A fresh perspective to economic theory: Social preferences and their impact on gender and policy
A fresh Perspective to Economic Theory: Social Preferences and their Impact on Gender and Policy
Authors: Sheral Shah
Review: Prof. Shagata Mukherjee
The Neoclassical and New Keynesian models have been traditionally used in economic theory and practice. However, in recent times the New Neoclassical synthesis (DSGE models) has been dominating the macroeconomic field. These models are being widely used even after they suffered wide criticism for failing to take into account the possibility of a crisis in the likes of the global recession. In their purest sense, what all of these schools of thought have in common is that they are constructed on the framework of representative economic agents who are self-interested and rational in their approach. They are based on the idea of homo economicus, a term believed to be first used by Vilfredo Pareto. Homo economicus concerns itself with the idea that under all circumstances an individual’s actions are driven by acts of rationality, individualism, and utility optimization and that preferences are exogenously given (Urbina and Ruiz-Villaverde, 2019). Challenging these ideas and calling into question their adequacy, the branch of behavioral economics or behavioral macroeconomics introduces an alternative approach towards decoding an individual’s behavior and predicting outcomes. According to Roos (2017), incorporating behavioral theory into macroeconomics (as it is largely accepted in microeconomics) will aid in doing away with the redundant idea of homo economicus as behavioral economics assumes bounded rationality and studies economic agents as they really are i.e. with their non-selfish or other regarding preferences. While, behavioral macroeconomics is an emerging branch which borrows from the assumptions of behavioral theory to predict outcomes more realistically, it has certain limitations which are attached to the very foundation of DSGE models. Such models either continue to maintain some degree of rationality or use the representative agent assumption (Roos, 2017).
It is extremely crucial to do away with perfect rationality on the part of economic agents and to also recognize heterogeneity in behavior. Agent-based models and complexity economics provide answers to these problems (Mullainathan and Thaler, 2000; Dawid et al, 2012; Caiani et al, 2016). Not going into further details of the synthesis between behavioral economics and macroeconomics, it is clear that behavioral theory helps in realistically and better predicting behavior and outcomes by recognizing that individuals are not always self-interested and are guided by non-selfish motives. The idea here is to provide details about the non-selfish preferences which is the essence of behavioral theory. Also known as social preferences, they are said to be exhibited by a person if he/she concerns himself/herself by the payoffs of others too. Or, according to Fehr and Fischbacher (2002, p. 2), “a person exhibits social preferences if the person does not only care about the material resources allocated to her but also cares about the material resources allocated to relevant references agents”. Numerous economists, using several experimental techniques have modelled social preferences in the forms of trust and trustworthiness (reciprocity), inequality aversion, unconditional altruism, and spiteful preferences. These experimental techniques usually take the form of ultimatum games, dictator games, trust games, public goods games, etc. Evidence from the results of these games suggests the influence of societal structure and norms on social preferences (Croson and Gneezy, 2009). That is, there is observed heterogeneity in the social preferences of groups of people and even across gender due to societal structures. There is another array of literature which posits the influence of genetic make-up on social preferences. However, no matter how social preferences develop, there is consensus about their positive association (especially trust and trustworthiness) with economic growth and development (Knack and Keefer, 1997; Zak and Knack, 2001; Guiso et al, 2004; Karlan, 2005).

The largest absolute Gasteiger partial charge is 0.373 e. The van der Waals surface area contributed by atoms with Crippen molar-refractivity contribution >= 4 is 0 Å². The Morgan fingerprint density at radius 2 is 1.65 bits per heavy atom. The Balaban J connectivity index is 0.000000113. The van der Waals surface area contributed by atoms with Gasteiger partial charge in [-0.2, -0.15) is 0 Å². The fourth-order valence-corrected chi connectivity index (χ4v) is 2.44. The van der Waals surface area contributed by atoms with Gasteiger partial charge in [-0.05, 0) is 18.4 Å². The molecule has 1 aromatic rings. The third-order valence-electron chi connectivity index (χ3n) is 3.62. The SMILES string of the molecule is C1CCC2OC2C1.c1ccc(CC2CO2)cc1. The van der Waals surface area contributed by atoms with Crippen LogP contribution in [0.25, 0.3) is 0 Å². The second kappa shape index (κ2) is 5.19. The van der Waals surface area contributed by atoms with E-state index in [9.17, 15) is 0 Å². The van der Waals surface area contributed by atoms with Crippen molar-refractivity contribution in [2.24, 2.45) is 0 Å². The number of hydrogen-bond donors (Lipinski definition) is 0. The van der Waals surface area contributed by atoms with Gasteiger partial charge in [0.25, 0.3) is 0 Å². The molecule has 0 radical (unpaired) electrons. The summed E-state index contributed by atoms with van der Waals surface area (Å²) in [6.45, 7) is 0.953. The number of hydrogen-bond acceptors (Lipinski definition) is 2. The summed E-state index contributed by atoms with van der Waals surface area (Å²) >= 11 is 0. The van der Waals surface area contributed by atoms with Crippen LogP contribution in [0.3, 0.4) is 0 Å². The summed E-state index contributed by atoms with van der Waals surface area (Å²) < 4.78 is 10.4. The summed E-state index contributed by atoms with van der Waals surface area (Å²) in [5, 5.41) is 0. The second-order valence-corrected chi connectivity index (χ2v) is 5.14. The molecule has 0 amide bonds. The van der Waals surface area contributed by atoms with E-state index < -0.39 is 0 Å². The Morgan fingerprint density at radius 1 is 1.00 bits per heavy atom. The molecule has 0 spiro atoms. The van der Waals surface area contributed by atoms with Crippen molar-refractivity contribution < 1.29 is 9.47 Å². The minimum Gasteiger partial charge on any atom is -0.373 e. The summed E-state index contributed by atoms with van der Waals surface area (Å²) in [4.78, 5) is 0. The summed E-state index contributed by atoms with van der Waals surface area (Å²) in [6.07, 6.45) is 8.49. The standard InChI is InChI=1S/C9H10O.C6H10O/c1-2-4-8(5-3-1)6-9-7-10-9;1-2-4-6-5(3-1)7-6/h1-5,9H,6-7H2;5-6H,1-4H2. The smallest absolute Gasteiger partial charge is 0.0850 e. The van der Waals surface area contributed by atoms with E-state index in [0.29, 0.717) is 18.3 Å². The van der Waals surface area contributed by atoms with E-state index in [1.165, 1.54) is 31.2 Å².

Types of social preferences
As mentioned previously, over the years various forms of social preferences have been studied by experimental and behavioral scientists.
Unconditional Altruism: An unconditional altruistic behavior is when an agent does not want to reduce the material payoffs of other agents or when altruistic or cooperative behavior is not just a reaction given to the altruistic behavior shown by others (Anderoni, 1989).
Trust and Trustworthiness (Reciprocity): According to Cox (2001), trust can be defined as the beliefs that one agent has about the behavior of other agents. On the other hand, trustworthiness or reciprocity or conditional altruism is when people are induced to respond to “kindness with kindness and unkindness with unkindness even when it is not in their material interest to do so” (Greig and Bohnet, 2008, p. 77). These can be regarded as the strongest and most important preferences from the perspective of experimental research.